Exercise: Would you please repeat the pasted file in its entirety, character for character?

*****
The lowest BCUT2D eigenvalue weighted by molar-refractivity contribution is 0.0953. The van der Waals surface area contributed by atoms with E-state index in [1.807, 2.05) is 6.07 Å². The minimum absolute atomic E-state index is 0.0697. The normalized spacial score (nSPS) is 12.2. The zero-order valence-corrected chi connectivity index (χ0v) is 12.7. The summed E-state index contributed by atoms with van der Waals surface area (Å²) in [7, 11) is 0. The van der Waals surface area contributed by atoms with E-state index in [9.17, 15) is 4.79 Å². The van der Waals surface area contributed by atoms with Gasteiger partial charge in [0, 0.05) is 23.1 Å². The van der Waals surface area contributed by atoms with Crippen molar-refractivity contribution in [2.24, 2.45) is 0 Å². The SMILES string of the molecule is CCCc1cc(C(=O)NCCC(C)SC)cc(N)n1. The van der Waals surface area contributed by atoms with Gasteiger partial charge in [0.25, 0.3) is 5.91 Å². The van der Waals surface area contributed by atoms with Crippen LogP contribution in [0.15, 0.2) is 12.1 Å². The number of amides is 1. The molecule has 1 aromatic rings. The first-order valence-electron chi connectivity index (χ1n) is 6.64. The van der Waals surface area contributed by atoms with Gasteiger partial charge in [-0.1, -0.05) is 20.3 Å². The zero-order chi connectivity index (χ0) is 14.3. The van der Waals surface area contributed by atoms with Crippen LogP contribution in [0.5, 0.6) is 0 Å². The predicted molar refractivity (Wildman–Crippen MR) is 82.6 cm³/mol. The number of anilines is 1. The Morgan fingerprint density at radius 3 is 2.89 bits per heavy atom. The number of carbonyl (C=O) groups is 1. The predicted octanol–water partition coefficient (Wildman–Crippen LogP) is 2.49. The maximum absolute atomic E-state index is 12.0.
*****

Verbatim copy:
The lowest BCUT2D eigenvalue weighted by molar-refractivity contribution is 0.0953. The van der Waals surface area contributed by atoms with E-state index in [1.807, 2.05) is 6.07 Å². The minimum absolute atomic E-state index is 0.0697. The normalized spacial score (nSPS) is 12.2. The zero-order valence-corrected chi connectivity index (χ0v) is 12.7. The summed E-state index contributed by atoms with van der Waals surface area (Å²) in [7, 11) is 0. The van der Waals surface area contributed by atoms with E-state index in [9.17, 15) is 4.79 Å². The van der Waals surface area contributed by atoms with Gasteiger partial charge in [0, 0.05) is 23.1 Å². The van der Waals surface area contributed by atoms with Crippen molar-refractivity contribution in [2.24, 2.45) is 0 Å². The SMILES string of the molecule is CCCc1cc(C(=O)NCCC(C)SC)cc(N)n1. The van der Waals surface area contributed by atoms with Gasteiger partial charge in [0.25, 0.3) is 5.91 Å². The van der Waals surface area contributed by atoms with Crippen LogP contribution in [0.15, 0.2) is 12.1 Å². The number of amides is 1. The molecule has 1 aromatic rings. The first-order valence-electron chi connectivity index (χ1n) is 6.64. The van der Waals surface area contributed by atoms with Gasteiger partial charge in [-0.1, -0.05) is 20.3 Å². The zero-order chi connectivity index (χ0) is 14.3. The van der Waals surface area contributed by atoms with Crippen LogP contribution in [0.5, 0.6) is 0 Å². The predicted molar refractivity (Wildman–Crippen MR) is 82.6 cm³/mol. The number of anilines is 1. The Morgan fingerprint density at radius 3 is 2.89 bits per heavy atom. The number of carbonyl (C=O) groups is 1. The predicted octanol–water partition coefficient (Wildman–Crippen LogP) is 2.49. The maximum absolute atomic E-state index is 12.0.